Say I decide to sell a $20 item on Amazon. I can purchase the item at a reasonable cost, say $8.50. I affirm that Amazon permits the solution and I create the entrance, to sell on the market. I put in a name, a description, and a few photos that match Amazon’s rules. I then list it.
I soon discover that other merchants are selling this item and are listing it on”my” entry. This pushes the price down to, say, $18, including shipping.
I list at this price to stay competitive, which generates a couple of sales.
I then do the math. From the U.K., the sales tax, known as VAT, is $3 — that comes from the $18. Amazon needs its 15 percent, which is $2.70. You need to pack the product and send it, which could cost another $2.50. Therefore, from the $18 sales price, I keep $9.80. However, the item costs $8.50, making my gross profit only $1.30.
I have been made to follow Amazon’s rules. I have been made to underprice to have sales. I’ve made the least money in this supply chain, which includes your organization, the taxation authorities, Amazon, the shipping company, and the provider. However, I have done all of the work and taken all of the risk.
So, whom do I actually work for?
It doesn’t stop there. An Amazon retailer of medium size will use inventory management and order processing applications. The merchant could also be utilizing repricing software. The cost of the third-party providers keeps increasing. By way of instance, one of my vendors, Linnworks, an order management software supplier, has shrunk its price.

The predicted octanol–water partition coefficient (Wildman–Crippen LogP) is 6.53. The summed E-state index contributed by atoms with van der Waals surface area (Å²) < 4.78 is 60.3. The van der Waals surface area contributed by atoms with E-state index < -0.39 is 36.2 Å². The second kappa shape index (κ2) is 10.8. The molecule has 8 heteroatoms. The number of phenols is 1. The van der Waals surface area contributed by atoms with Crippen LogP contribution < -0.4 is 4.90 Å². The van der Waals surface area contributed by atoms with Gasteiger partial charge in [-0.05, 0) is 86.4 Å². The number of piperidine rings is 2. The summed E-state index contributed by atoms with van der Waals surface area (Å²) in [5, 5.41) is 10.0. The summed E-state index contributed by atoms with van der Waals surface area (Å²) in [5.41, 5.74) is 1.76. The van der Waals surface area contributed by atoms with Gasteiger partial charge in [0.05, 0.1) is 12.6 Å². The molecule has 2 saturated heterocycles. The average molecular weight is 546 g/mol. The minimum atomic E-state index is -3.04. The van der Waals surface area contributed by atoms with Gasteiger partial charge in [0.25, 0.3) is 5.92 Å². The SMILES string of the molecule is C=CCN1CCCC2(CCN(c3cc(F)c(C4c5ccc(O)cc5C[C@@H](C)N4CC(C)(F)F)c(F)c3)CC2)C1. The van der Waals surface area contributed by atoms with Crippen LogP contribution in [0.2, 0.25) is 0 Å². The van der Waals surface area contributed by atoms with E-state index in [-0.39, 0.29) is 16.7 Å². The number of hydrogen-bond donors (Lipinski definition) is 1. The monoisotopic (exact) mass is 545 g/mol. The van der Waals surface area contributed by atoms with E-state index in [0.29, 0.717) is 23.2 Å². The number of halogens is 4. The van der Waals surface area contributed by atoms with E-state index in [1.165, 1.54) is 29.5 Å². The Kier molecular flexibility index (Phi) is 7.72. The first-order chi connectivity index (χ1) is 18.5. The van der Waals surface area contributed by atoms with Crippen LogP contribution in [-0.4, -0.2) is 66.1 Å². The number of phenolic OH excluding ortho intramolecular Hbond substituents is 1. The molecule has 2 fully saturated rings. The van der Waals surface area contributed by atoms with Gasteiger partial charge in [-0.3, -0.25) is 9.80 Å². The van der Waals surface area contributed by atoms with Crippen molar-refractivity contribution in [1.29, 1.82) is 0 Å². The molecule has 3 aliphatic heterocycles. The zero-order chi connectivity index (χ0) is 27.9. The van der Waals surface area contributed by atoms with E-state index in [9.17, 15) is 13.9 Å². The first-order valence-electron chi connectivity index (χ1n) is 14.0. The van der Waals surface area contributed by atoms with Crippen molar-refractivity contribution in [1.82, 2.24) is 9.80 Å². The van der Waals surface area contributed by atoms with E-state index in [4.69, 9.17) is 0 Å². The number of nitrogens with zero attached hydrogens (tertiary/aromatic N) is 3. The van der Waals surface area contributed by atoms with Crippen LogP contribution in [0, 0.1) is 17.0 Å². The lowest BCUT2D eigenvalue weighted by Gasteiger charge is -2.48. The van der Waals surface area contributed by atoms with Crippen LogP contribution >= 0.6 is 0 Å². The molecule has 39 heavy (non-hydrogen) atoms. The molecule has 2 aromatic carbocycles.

You’re also at the mercy of those third-party suppliers, as retailers need to take any price increase in this pre-holiday period. It’s too late to sensibly alter key service providers so near Christmas. Linnworks knows I need to pay the thousands of extra dollars they need.
But third party vendors should be cautious. If retailers keep getting gouged, we’ll look to change our business plan. In doing this we’ll look to reduce costs whilst keeping or increasing profit margins.
This may include the counter-intuitive approach of drastically reducing the amount of items we sell.
If we stop selling the slow moving things, the low margin products, and the dead inventory, we might discover that focusing on the top 20 percent of inventory produces the maximum profit. Do some math. If we stopped selling the cheapest 80 percent and only concentrated on the top 20 percent, what changes could we make? What costs can we cut or even eliminate?
For me, cutting back 80 percent of the dead inventory means that I have far fewer things to maintain. I need repricing software. With so few inventory lines, stock management becomes much less of a problem. I could say goodbye to Linnworks and save a couple thousand dollars. If I no longer need the 80 percent, then I can invest more in the 20 percent. Buying in higher quantities could diminish the per-item cost. And I’d have space to store more of these, having removed the other 80 percent.
It is a scary idea. However, by cutting back my enterprise and decreasing my turnover by about 50 per cent I could wind up working less and earning more money.
So, do I scale up my company, hire temporary employees, buy plenty of Christmas inventory, and work countless hours per week so that these other companies can gain more than me?
Or, do I reduce my purchasing by focusing on the 20 percent high-profit linescut back on the workload, and take a better share of the gain, with perhaps a slightly smaller total gain?
It’s all a risk, but I work to live. It’s so easy to be blinded by scale and assume that growth is great.